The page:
Jamie D’ath is a mechanical engineering apprentice at MBDA. She was a finalist for the 2017 WISE One to Watch Award and won the 2017 Mary George Memorial Prize for Apprentices. We asked to hear Jamie’s thoughts on the benefits of engineering apprenticeships, as well as her opinions on potential entry barriers to a career in engineering.
Who am I?
I’m a fourth-year apprentice engineer at MBDA, Europe’s leading developer of missiles and missile systems. I’m currently in the final stages of completing my HND in Mechanical Engineering and am working with the trials department for my final placement where I will stay once my apprenticeship is complete.
I got into the world of engineering through the World Skills Mobile Robotics competition. I was asked to compete as programming was a hobby of mine and the robotics team needed an expert. We came third in the competition and I met some of the experts from MBDA who told me about opportunities there, which encouraged me to want to work with them.
Since joining, I have worked within nine areas of the business as an apprentice. We each take on 8-10 placements each lasting 3-6 months and I’ve been fortunate enough to have seen various areas of the business including trials, the drawing office, design, materials laboratory and mechanical analysis.
My interest in engineering
I’ve always enjoyed STEM subjects. I found the logic of maths and physics very interesting, and with chemistry, it was just fun in general. After the mobile robotics show, MBDA opened my eyes to the opportunities within engineering, and how they aligned with my wider interests.
The experiences you encounter in engineering are unique. I have been given the opportunity to undertake tasks and take on opportunities and events that few others would have access to. One of the best things about being an engineer is the diversity of work on offer. No two weeks are ever the same, and there are so many more areas to be explored outside of what is traditionally known about.
The benefits of apprenticeships
I couldn’t recommend undertaking an apprenticeship more. They’re hugely valuable to anyone considering a career as an engineer and you can gain qualifications while learning, which is a major bonus. Within MBDA at least, you are seen as an employee with release to study and given the chance to learn wherever possible.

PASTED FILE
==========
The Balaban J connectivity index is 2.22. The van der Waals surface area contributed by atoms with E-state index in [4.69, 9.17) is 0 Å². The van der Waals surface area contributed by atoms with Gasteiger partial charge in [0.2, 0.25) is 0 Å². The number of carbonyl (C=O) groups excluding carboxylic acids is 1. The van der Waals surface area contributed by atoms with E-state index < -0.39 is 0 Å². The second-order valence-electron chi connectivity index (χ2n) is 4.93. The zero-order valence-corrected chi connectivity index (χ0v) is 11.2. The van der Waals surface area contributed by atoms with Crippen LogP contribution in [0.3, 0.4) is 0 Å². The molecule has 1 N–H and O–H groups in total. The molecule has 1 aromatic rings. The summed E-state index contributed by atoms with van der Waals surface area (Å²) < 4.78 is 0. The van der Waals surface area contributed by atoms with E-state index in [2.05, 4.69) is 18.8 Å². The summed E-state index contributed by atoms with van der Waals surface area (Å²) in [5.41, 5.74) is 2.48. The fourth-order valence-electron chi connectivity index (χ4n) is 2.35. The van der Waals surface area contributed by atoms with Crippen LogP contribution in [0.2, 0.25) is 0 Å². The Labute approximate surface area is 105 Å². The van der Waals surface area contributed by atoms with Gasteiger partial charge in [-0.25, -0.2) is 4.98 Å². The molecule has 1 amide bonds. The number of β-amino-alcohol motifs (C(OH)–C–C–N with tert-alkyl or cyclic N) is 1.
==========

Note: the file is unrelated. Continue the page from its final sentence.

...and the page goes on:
There are a wide variety of apprenticeships on offer and while there may not be one for absolutely everything, you are very likely to find something that appeals to you or aligns with your skills in some way. From personal experience, taking on a range of tasks gives you a clearer idea of what you like and what you don’t. Finally, one of the major benefits is that the skills and opportunities you gain on an apprenticeship are unique and probably won’t be on offer at most universities.
What’s stopping people from a career in engineering?
To me, there are a couple of things that not only reduce the rate of entry into the field, but also reduce the diversity of the field. Firstly, many people still see engineering as a male-led environment, which certainly isn’t the case across the board. I’m treated as an engineer here, regardless of my gender. However, unfortunately, too many people are still influenced by stereotypical reservations about the industry.
Secondly, given the discrepancies between what engineering is and what people think that engineering is, one possible reason for this may stem from a less-than-clear understanding of engineering, and what it really involves, within schools. There needs to be a much greater focus on developing engineering skills if we are to remain productive and tackle the ongoing skills shortages affecting the industry. To do this, an increased focus on teaching the right skills is needed.
Additional barriers reducing diversity in STEM
There are much wider issues at play, related to culture and society, contributing to the lack of diversity within engineering. That said, I believe the environment is changing. It’s hardly surprising that most engineering-related communications are directed at men. The industry has traditionally been dominated by male engineers, and so messaging has been written by men, for other men.
There has also been a lot of misunderstanding about what engineering is and what an engineer actually does, which leads to a lack of coherent messaging. Consequently, there’s a reduced ability to both raise awareness of careers, and to develop an interest in the industry. However, thanks to current efforts, with more individuals from diverse backgrounds becoming aware of engineering opportunities, I believe that we’ll see important changes in the engineering landscape.
Why we need to keep pushing towards a diverse workforce
To me, and to a lot of others, the benefits are clear and widespread. A diverse workforce brings different perspectives, backgrounds, experiences, and ways of thinking to the table. A homogenous group will often act and think in a homogenous way, so driving greater diversity will directly lead to a larger pool of ideas, and therefore an increased rate of innovation.
Want to study engineering? My advice:
Give it a go! Engineering is so much more than most people think and once you enter the industry you will see there are so many more opportunities than you initially considered. Joining a school club or taking on work experience within an engineering firm can help to build on your knowledge and give you a greater understanding of what you could be involved with. Taking on as many opportunities as possible is key, they can help you to develop your career path and give you unique insight into the world of engineering.